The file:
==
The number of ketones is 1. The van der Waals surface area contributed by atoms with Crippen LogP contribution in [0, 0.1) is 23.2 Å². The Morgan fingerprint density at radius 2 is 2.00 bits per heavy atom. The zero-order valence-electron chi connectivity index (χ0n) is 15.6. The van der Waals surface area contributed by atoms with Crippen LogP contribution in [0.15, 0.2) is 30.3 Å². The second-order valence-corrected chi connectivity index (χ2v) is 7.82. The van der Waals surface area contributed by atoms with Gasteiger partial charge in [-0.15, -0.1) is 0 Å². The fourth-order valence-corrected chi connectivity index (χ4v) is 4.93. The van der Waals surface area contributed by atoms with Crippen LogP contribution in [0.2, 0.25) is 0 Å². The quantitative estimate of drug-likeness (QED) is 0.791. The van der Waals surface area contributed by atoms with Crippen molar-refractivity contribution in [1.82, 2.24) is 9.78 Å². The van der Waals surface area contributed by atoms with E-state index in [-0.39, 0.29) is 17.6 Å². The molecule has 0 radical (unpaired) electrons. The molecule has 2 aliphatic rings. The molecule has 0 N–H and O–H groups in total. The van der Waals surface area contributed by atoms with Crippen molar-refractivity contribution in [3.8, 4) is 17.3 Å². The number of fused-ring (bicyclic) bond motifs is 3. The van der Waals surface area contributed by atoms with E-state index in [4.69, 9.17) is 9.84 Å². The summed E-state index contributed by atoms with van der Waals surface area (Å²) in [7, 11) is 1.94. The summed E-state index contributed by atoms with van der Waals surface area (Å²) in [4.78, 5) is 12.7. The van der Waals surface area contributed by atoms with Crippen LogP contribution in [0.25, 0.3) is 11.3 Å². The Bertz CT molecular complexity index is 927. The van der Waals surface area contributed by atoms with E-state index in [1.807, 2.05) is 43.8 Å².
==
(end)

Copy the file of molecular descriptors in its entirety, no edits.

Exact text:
The number of ketones is 1. The van der Waals surface area contributed by atoms with Crippen LogP contribution in [0, 0.1) is 23.2 Å². The Morgan fingerprint density at radius 2 is 2.00 bits per heavy atom. The zero-order valence-electron chi connectivity index (χ0n) is 15.6. The van der Waals surface area contributed by atoms with Crippen LogP contribution in [0.15, 0.2) is 30.3 Å². The second-order valence-corrected chi connectivity index (χ2v) is 7.82. The van der Waals surface area contributed by atoms with Gasteiger partial charge in [-0.15, -0.1) is 0 Å². The fourth-order valence-corrected chi connectivity index (χ4v) is 4.93. The van der Waals surface area contributed by atoms with Crippen LogP contribution in [0.2, 0.25) is 0 Å². The quantitative estimate of drug-likeness (QED) is 0.791. The van der Waals surface area contributed by atoms with Crippen molar-refractivity contribution in [1.82, 2.24) is 9.78 Å². The van der Waals surface area contributed by atoms with E-state index in [-0.39, 0.29) is 17.6 Å². The molecule has 0 radical (unpaired) electrons. The molecule has 2 aliphatic rings. The molecule has 0 N–H and O–H groups in total. The van der Waals surface area contributed by atoms with Crippen molar-refractivity contribution in [3.8, 4) is 17.3 Å². The number of fused-ring (bicyclic) bond motifs is 3. The van der Waals surface area contributed by atoms with E-state index in [4.69, 9.17) is 9.84 Å². The summed E-state index contributed by atoms with van der Waals surface area (Å²) in [7, 11) is 1.94. The summed E-state index contributed by atoms with van der Waals surface area (Å²) in [4.78, 5) is 12.7. The van der Waals surface area contributed by atoms with Crippen LogP contribution in [0.25, 0.3) is 11.3 Å². The Bertz CT molecular complexity index is 927. The van der Waals surface area contributed by atoms with E-state index in [1.807, 2.05) is 43.8 Å².